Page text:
I came upon the Basque mountain guides as I learned more about how downed pilots found their way back to England. Without those trusty guides, many would not have made it. Then of course, I had to study the Basque people in general - so much wonderful folklore and a deep faith. Years ago, we visited a Basque museum in Boise, Idaho, but at that time I had no idea I’d ever be writing about a Basque WWII guide.
To aid in the war effort, would you have rather been on the home front as Addie was, or in a dangerous foreign country as a spy like Kate?
Oh, what a great question. Hum…my answer might depend a lot on my age at the time. At Kate’s young age, I’d have been terrified to be anywhere the Gestapo and the war effort would have been much better off with me here in little old rural Iowa.
But as I’ve aged, I’ve grown more confident in who I am. So I think if I knew my particular gifts could best be used in a dangerous place, I’d go. It’s interesting how we change with age. I think for many years, people would have said I was basically quiet and non- risk-taking. But as I look back, when the time has been right, I have taken quite a few risks.
Addie has always seemed more timid than Kate, but she still crossed the mine-infested Atlantic to help her best friend. I think I would have proven the coward on that score.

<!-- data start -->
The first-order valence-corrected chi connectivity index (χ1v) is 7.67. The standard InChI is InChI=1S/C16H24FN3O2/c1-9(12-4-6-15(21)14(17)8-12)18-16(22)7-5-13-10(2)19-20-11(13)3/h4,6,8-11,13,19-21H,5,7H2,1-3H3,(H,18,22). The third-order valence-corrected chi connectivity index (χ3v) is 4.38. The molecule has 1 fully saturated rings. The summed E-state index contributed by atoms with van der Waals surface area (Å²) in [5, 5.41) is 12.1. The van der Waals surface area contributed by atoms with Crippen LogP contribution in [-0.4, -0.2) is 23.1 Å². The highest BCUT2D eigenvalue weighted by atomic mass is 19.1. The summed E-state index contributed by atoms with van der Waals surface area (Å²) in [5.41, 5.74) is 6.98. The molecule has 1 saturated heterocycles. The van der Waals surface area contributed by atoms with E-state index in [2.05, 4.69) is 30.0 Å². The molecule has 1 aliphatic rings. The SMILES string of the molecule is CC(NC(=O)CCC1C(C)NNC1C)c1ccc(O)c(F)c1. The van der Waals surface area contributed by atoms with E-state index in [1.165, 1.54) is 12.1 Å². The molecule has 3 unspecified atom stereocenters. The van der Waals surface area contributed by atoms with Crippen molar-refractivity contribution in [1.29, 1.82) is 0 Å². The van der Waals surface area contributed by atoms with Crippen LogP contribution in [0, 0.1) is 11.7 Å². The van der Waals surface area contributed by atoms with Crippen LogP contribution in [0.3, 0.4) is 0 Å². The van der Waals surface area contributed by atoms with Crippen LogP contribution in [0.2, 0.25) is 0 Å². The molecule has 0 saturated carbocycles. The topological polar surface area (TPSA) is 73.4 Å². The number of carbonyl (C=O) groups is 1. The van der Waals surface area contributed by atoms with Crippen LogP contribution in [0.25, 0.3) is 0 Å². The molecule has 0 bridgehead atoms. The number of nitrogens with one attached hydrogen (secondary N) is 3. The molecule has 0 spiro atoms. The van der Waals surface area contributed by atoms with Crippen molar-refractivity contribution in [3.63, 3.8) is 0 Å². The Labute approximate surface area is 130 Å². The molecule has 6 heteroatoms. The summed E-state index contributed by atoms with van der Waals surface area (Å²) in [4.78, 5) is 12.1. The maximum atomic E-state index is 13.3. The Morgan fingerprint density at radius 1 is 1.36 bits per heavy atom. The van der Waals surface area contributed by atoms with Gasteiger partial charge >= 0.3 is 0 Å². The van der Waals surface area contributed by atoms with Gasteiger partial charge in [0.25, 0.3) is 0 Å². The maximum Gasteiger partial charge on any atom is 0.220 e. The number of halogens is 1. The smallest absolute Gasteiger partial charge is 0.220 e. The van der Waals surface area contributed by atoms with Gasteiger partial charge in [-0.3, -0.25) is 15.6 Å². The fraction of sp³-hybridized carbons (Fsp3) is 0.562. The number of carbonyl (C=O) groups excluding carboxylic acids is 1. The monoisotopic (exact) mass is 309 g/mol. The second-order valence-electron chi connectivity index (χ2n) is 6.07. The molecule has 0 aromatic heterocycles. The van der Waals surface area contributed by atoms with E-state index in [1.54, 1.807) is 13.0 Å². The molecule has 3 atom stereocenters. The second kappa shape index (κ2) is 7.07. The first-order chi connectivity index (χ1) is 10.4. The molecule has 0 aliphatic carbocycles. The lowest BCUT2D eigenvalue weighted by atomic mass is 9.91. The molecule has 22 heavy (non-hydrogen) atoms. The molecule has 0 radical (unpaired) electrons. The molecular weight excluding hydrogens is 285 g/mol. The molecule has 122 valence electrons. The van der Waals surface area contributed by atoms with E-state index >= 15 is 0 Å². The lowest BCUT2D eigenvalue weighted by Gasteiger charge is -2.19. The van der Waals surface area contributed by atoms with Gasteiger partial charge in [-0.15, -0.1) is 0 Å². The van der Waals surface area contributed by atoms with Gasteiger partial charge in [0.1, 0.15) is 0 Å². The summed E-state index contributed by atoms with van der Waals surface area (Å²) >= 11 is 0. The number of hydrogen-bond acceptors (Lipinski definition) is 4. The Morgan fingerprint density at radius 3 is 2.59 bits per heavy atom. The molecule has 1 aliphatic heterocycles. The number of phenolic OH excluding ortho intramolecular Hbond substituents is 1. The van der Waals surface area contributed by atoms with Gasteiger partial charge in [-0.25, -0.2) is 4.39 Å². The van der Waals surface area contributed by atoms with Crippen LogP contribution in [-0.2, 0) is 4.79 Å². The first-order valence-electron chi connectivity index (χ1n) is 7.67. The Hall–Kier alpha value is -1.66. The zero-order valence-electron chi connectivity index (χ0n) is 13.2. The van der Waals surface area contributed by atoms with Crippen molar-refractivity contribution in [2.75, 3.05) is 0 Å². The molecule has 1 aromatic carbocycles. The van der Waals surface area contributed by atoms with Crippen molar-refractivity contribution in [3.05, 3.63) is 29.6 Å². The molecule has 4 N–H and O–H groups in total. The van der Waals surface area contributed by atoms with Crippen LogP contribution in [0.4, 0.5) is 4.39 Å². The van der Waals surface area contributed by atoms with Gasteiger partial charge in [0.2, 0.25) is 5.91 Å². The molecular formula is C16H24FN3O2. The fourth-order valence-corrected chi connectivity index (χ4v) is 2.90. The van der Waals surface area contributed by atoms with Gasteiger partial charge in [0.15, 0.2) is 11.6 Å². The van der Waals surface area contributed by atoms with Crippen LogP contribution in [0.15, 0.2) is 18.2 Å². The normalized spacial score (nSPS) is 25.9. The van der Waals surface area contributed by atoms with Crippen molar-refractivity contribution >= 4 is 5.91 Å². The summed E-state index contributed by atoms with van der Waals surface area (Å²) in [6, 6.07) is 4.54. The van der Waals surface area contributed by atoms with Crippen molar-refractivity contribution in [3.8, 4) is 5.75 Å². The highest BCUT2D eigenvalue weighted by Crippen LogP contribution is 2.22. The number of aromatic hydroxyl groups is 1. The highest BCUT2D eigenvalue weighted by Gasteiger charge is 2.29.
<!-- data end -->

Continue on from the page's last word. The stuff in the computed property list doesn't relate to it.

Your description of Kate’s parachute drop was realistic. Would you or have you parachuted from a plane? Or done anything else crazy like that?
I might have done something crazy, but not from an airplane. I would have been far too motion sick, especially in those types of planes. My husband was “Airborne” in the army, and loved it. I’m trying to think what “anything else crazy like that” might be. I would have tackled the long mountain treks Kate took, for sure.
Were any of the courageous things your characters did in the story based on true accounts?
Yes, the guiding of downed pilots and secret agents over the Pyrenees happened often during the war. So did agents parachuting behind enemy lines, as Kate did. I can’t say their experiences were based on ONE specific account, though. Many stories exist, and I attempted to meld together the facts for my scenes.